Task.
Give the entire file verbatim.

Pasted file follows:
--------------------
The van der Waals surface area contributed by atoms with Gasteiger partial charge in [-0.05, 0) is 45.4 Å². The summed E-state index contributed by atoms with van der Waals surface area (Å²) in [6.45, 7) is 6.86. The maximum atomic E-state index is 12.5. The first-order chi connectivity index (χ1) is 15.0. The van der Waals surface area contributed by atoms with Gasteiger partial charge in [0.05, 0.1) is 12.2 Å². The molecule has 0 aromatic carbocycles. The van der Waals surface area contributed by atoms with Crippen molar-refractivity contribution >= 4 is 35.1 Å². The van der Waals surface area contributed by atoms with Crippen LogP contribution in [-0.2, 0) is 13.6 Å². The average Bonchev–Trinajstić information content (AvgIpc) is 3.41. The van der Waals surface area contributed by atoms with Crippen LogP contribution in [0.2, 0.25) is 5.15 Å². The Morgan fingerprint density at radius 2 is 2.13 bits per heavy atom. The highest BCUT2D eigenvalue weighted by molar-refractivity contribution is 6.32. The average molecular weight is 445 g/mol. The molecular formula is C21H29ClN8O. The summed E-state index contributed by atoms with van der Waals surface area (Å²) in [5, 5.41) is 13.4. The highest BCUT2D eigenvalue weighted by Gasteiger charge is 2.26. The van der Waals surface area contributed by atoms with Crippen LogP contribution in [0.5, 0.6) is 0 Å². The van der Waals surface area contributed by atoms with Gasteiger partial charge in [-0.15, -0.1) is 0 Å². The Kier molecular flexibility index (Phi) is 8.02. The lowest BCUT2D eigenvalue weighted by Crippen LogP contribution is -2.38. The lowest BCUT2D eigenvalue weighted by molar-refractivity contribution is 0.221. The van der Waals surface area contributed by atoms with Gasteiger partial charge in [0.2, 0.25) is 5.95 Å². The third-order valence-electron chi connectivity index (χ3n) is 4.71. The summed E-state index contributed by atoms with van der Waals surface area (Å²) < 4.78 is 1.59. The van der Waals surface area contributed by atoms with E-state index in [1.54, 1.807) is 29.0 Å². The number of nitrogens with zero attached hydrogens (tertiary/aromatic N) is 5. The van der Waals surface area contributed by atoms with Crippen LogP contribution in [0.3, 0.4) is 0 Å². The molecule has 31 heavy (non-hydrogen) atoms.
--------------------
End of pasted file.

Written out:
The van der Waals surface area contributed by atoms with Gasteiger partial charge in [-0.05, 0) is 45.4 Å². The summed E-state index contributed by atoms with van der Waals surface area (Å²) in [6.45, 7) is 6.86. The maximum atomic E-state index is 12.5. The first-order chi connectivity index (χ1) is 15.0. The van der Waals surface area contributed by atoms with Gasteiger partial charge in [0.05, 0.1) is 12.2 Å². The molecule has 0 aromatic carbocycles. The van der Waals surface area contributed by atoms with Crippen molar-refractivity contribution >= 4 is 35.1 Å². The van der Waals surface area contributed by atoms with Crippen LogP contribution in [-0.2, 0) is 13.6 Å². The average Bonchev–Trinajstić information content (AvgIpc) is 3.41. The van der Waals surface area contributed by atoms with Crippen LogP contribution in [0.2, 0.25) is 5.15 Å². The Morgan fingerprint density at radius 2 is 2.13 bits per heavy atom. The highest BCUT2D eigenvalue weighted by molar-refractivity contribution is 6.32. The average molecular weight is 445 g/mol. The molecular formula is C21H29ClN8O. The summed E-state index contributed by atoms with van der Waals surface area (Å²) in [5, 5.41) is 13.4. The highest BCUT2D eigenvalue weighted by Gasteiger charge is 2.26. The van der Waals surface area contributed by atoms with Crippen LogP contribution in [0.5, 0.6) is 0 Å². The van der Waals surface area contributed by atoms with Gasteiger partial charge in [-0.15, -0.1) is 0 Å². The Kier molecular flexibility index (Phi) is 8.02. The lowest BCUT2D eigenvalue weighted by Crippen LogP contribution is -2.38. The lowest BCUT2D eigenvalue weighted by molar-refractivity contribution is 0.221. The van der Waals surface area contributed by atoms with Gasteiger partial charge in [0.2, 0.25) is 5.95 Å². The third-order valence-electron chi connectivity index (χ3n) is 4.71. The summed E-state index contributed by atoms with van der Waals surface area (Å²) < 4.78 is 1.59. The van der Waals surface area contributed by atoms with E-state index in [1.54, 1.807) is 29.0 Å². The number of nitrogens with zero attached hydrogens (tertiary/aromatic N) is 5. The van der Waals surface area contributed by atoms with Crippen LogP contribution in [0.3, 0.4) is 0 Å². The molecule has 31 heavy (non-hydrogen) atoms.